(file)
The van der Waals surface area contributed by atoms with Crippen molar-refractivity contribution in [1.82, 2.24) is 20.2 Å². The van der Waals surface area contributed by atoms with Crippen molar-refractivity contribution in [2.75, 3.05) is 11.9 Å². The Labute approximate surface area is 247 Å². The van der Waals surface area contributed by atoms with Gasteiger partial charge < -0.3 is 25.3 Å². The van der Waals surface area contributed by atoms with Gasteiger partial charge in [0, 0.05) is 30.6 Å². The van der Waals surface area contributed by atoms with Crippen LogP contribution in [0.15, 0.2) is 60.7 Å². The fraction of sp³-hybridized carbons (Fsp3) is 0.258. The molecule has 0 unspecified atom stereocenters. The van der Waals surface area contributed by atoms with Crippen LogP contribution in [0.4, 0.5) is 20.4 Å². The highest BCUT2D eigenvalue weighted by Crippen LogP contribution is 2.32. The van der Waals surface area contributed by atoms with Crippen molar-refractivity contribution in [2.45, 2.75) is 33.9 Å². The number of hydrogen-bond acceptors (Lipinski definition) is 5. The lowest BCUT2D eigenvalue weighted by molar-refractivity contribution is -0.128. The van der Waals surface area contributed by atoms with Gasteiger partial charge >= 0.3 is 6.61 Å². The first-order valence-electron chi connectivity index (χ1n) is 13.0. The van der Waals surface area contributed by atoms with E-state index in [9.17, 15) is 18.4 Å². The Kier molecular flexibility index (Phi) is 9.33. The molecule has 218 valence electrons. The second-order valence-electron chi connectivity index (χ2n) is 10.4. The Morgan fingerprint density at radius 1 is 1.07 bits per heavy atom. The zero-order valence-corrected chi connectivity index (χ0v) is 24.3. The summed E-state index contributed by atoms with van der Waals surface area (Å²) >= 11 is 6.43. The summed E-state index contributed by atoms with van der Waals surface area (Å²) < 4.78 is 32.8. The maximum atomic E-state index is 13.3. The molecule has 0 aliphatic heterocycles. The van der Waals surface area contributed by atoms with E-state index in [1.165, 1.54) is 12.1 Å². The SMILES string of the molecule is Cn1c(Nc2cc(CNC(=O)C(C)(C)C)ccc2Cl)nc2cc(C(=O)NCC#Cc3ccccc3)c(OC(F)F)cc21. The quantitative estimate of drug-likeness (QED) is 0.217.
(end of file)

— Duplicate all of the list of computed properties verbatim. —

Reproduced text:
The van der Waals surface area contributed by atoms with Crippen molar-refractivity contribution in [1.82, 2.24) is 20.2 Å². The van der Waals surface area contributed by atoms with Crippen molar-refractivity contribution in [2.75, 3.05) is 11.9 Å². The Labute approximate surface area is 247 Å². The van der Waals surface area contributed by atoms with Gasteiger partial charge < -0.3 is 25.3 Å². The van der Waals surface area contributed by atoms with Gasteiger partial charge in [0, 0.05) is 30.6 Å². The van der Waals surface area contributed by atoms with Crippen LogP contribution in [0.15, 0.2) is 60.7 Å². The fraction of sp³-hybridized carbons (Fsp3) is 0.258. The molecule has 0 unspecified atom stereocenters. The van der Waals surface area contributed by atoms with Crippen LogP contribution in [0.4, 0.5) is 20.4 Å². The highest BCUT2D eigenvalue weighted by Crippen LogP contribution is 2.32. The van der Waals surface area contributed by atoms with Crippen molar-refractivity contribution in [2.45, 2.75) is 33.9 Å². The number of hydrogen-bond acceptors (Lipinski definition) is 5. The lowest BCUT2D eigenvalue weighted by molar-refractivity contribution is -0.128. The van der Waals surface area contributed by atoms with Gasteiger partial charge >= 0.3 is 6.61 Å². The first-order valence-electron chi connectivity index (χ1n) is 13.0. The van der Waals surface area contributed by atoms with E-state index in [9.17, 15) is 18.4 Å². The Kier molecular flexibility index (Phi) is 9.33. The molecule has 218 valence electrons. The second-order valence-electron chi connectivity index (χ2n) is 10.4. The Morgan fingerprint density at radius 1 is 1.07 bits per heavy atom. The zero-order valence-corrected chi connectivity index (χ0v) is 24.3. The summed E-state index contributed by atoms with van der Waals surface area (Å²) >= 11 is 6.43. The summed E-state index contributed by atoms with van der Waals surface area (Å²) < 4.78 is 32.8. The maximum atomic E-state index is 13.3. The molecule has 0 aliphatic heterocycles. The van der Waals surface area contributed by atoms with E-state index in [1.165, 1.54) is 12.1 Å². The SMILES string of the molecule is Cn1c(Nc2cc(CNC(=O)C(C)(C)C)ccc2Cl)nc2cc(C(=O)NCC#Cc3ccccc3)c(OC(F)F)cc21. The quantitative estimate of drug-likeness (QED) is 0.217.